1. Don't Lie

While this first principle might appear obvious, the challenge is the temptation to bend the truth a little bit for the purposes of expediency because you believe it unlikely any Canadian government bureaucrat will ever find out. Odds are they probably won't find out about your "fib" but the huge reason to avoid the lie is that if they do find out - as unlikely as that might be - you will have a HUGE problem. For starters, you'll have committed a federal offence in Canada. The lie could be considered by the Government of Canada to be a much more serious misrepresentation leading to inadmissibility than the thing you were attempting to hide. 

Even an "innocent" misrepresentation can be considered by Canada to be a lie barring you from entry. Meaning that you might need to interpret the questions in as broad a manner as possible, even though that seems to be against your interests, in order to avoid any risk that Canada might take a different interpretation leading to accusations of lying that you never intended to do. 

2. Very Carefully Consider Each Question Before Answering It

Although not lying may be the most important rule, and erring on the side of broad question interpretation might be the best way to avoid breaching the first rule, overly broad interpretation of the questions may in turn lead to unnecessary disclosures that could get you in trouble by telling the Government of Canada things they don't need to or really want to know about.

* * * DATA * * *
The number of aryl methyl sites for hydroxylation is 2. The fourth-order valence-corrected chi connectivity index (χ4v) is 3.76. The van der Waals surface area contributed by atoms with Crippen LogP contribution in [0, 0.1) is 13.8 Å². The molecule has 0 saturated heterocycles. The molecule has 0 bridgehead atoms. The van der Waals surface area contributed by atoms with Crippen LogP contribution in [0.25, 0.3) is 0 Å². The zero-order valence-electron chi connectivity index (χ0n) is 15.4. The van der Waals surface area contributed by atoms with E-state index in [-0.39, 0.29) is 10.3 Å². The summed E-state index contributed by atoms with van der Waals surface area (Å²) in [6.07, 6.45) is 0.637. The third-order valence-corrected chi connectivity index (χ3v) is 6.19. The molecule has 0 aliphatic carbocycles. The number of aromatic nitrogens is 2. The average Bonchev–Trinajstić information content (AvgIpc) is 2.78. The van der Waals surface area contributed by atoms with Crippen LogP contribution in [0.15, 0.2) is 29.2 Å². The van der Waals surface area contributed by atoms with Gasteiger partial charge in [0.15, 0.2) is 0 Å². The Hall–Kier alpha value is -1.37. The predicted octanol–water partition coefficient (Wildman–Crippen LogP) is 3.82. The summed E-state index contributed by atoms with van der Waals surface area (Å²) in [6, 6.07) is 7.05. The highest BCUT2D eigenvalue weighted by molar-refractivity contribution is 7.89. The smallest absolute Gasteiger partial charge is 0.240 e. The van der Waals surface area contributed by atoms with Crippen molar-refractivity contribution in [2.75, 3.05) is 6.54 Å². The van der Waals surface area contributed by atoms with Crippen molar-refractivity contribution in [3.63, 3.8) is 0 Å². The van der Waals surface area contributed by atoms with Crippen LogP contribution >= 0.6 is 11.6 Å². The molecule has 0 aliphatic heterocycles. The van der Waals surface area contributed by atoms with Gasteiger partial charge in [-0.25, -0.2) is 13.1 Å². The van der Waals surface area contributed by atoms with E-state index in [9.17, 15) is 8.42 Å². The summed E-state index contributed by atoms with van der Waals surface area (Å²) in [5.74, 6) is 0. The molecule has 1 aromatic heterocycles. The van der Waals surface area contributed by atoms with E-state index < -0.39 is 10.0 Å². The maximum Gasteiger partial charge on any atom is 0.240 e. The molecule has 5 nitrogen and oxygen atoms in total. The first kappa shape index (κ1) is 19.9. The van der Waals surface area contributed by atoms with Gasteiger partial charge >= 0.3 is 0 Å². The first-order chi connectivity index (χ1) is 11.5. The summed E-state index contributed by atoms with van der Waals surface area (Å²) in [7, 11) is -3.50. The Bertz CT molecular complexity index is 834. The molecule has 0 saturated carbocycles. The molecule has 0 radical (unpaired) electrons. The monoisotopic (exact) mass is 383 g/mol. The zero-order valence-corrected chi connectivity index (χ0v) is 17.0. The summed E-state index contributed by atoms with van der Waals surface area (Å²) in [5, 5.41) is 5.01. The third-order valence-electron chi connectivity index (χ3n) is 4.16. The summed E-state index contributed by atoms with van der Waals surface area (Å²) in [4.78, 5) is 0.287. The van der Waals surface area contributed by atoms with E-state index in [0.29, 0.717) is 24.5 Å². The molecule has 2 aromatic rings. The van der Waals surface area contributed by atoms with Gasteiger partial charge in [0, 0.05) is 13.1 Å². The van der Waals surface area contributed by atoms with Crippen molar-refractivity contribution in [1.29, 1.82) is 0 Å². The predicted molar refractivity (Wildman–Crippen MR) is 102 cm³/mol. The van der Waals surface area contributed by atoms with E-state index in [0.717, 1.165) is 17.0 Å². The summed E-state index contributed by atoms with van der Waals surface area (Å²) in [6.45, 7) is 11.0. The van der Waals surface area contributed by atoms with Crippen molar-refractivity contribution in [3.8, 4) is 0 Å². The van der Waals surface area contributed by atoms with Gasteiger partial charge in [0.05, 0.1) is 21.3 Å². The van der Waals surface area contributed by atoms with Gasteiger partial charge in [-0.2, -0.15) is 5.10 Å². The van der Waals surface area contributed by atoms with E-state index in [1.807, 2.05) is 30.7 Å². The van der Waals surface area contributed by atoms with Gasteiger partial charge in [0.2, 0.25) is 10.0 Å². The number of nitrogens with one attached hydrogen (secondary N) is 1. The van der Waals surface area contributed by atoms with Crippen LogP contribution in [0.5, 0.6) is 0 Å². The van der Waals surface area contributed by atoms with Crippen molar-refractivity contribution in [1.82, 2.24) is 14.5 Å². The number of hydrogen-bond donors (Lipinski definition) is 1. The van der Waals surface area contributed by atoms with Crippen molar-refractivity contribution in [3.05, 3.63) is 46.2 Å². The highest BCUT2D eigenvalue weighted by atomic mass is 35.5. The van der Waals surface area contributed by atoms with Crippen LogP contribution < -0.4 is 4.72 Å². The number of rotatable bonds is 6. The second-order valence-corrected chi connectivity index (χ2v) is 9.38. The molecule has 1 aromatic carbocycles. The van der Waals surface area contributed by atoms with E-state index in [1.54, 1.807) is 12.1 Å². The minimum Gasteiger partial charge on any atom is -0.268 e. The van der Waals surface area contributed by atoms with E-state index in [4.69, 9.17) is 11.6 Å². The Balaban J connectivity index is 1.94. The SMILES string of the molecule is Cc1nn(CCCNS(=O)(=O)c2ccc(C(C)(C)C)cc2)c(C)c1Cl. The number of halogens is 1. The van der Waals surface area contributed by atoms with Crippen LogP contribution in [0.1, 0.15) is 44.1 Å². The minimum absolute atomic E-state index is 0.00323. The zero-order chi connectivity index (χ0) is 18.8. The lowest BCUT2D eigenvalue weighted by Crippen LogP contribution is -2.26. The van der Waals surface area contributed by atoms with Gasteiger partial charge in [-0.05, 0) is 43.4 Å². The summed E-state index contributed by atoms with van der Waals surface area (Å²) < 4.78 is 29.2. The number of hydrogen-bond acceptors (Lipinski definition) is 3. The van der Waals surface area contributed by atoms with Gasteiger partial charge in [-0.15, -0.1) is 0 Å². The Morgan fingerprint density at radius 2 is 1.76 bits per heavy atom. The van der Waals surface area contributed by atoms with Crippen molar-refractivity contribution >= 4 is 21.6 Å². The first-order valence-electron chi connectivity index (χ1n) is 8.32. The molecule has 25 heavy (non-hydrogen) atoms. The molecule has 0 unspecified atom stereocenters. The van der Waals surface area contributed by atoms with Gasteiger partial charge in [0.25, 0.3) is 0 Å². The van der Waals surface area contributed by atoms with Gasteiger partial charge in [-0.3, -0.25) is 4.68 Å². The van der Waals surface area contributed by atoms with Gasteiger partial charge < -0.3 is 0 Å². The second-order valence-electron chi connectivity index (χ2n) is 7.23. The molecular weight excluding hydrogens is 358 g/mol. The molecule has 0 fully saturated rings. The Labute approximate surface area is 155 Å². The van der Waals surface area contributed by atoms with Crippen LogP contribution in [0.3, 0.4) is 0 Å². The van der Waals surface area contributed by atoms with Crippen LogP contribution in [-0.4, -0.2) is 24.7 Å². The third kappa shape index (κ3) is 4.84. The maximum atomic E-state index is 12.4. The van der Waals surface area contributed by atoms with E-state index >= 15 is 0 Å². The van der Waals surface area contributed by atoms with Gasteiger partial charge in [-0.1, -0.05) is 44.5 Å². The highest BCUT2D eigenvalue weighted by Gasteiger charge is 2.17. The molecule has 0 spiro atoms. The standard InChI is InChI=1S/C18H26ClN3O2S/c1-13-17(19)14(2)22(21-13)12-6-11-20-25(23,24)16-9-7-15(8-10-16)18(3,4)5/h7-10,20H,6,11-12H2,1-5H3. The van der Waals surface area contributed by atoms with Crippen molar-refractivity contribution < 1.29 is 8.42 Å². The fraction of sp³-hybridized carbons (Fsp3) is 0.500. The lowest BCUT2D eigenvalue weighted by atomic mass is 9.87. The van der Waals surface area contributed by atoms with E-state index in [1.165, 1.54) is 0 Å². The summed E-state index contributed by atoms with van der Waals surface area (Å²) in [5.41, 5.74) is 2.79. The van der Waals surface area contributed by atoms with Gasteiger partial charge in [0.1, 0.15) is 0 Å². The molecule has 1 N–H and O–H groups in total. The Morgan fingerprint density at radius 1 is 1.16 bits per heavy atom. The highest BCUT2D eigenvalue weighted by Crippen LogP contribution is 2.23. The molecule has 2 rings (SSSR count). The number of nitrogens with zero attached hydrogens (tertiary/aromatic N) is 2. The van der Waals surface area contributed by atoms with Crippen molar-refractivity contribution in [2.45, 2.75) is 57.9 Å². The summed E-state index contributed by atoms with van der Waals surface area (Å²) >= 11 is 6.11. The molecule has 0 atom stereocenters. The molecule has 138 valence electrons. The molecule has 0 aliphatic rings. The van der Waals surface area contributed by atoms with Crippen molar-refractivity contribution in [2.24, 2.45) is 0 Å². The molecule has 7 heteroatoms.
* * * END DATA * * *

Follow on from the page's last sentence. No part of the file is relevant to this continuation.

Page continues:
As I tell each of my witnesses in preparing them to testify before the IRB (or any other tribunal or court): listen to the question, and don't be helpful. Meaning, directly answer what is asked, but don't volunteer information. Unfortunately this is more art than science. 

3. All the eTA Questions are Semantic Minefields

The questions sometimes have no obviously right or wrong answers. For instance, under Canadian law there is a big difference between being "arrested" and being "detained". The eTA form only asks:

 

 

about "arrests", and only links those arrests to "criminal offences." So you don't need to disclose detentions that didn't lead to arrest, and don't need to disclose arrests for non-criminal offences. But the legal standards you'll be judged by is how "arrest" and "criminal" is defined under Canadian law, not under the law of your country to residence or citizenship.

  1. Apply for an ETA far in advance of travel, preferably prior to purchasing an airline ticket. They're good for five years, sort of like a passport. And if you do need to answer yes to one of the questions, it may take at least days and maybe weeks to sort out your admissibility to Canada, potentially leading to significant travel delays.
  2. If in doubt, get legal advice from a Canadian lawyer. Formal legal advice is not overkill if it means the difference between being admitted to Canada for tourist, work or families reasons, and being barred from Canada subject to conducting months and maybe even years of paperwork trying to overcome refused entry.